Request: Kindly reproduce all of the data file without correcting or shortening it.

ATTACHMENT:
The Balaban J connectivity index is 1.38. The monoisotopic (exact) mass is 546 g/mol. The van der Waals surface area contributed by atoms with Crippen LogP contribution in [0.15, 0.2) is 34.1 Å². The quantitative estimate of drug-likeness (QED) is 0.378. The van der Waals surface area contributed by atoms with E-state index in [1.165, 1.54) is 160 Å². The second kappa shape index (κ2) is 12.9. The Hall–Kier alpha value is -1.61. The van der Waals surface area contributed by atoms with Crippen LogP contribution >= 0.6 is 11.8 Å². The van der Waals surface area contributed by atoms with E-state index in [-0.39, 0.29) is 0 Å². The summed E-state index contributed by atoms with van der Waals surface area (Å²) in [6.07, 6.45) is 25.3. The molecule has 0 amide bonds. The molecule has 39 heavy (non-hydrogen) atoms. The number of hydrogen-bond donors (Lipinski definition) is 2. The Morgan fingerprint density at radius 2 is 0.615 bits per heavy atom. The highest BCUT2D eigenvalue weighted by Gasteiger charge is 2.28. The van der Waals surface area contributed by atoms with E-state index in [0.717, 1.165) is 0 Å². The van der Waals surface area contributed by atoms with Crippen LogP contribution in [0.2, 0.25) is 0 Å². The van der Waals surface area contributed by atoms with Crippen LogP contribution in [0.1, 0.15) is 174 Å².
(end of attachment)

The Balaban J connectivity index is 1.38. The monoisotopic (exact) mass is 546 g/mol. The van der Waals surface area contributed by atoms with Crippen LogP contribution in [0.15, 0.2) is 34.1 Å². The quantitative estimate of drug-likeness (QED) is 0.378. The van der Waals surface area contributed by atoms with E-state index in [1.165, 1.54) is 160 Å². The second kappa shape index (κ2) is 12.9. The Hall–Kier alpha value is -1.61. The van der Waals surface area contributed by atoms with Crippen LogP contribution >= 0.6 is 11.8 Å². The van der Waals surface area contributed by atoms with E-state index in [-0.39, 0.29) is 0 Å². The summed E-state index contributed by atoms with van der Waals surface area (Å²) in [6.07, 6.45) is 25.3. The molecule has 0 amide bonds. The molecule has 39 heavy (non-hydrogen) atoms. The number of hydrogen-bond donors (Lipinski definition) is 2. The Morgan fingerprint density at radius 2 is 0.615 bits per heavy atom. The highest BCUT2D eigenvalue weighted by Gasteiger charge is 2.28. The van der Waals surface area contributed by atoms with E-state index in [0.717, 1.165) is 0 Å². The van der Waals surface area contributed by atoms with Crippen LogP contribution in [0.2, 0.25) is 0 Å². The van der Waals surface area contributed by atoms with Crippen LogP contribution in [0.1, 0.15) is 174 Å².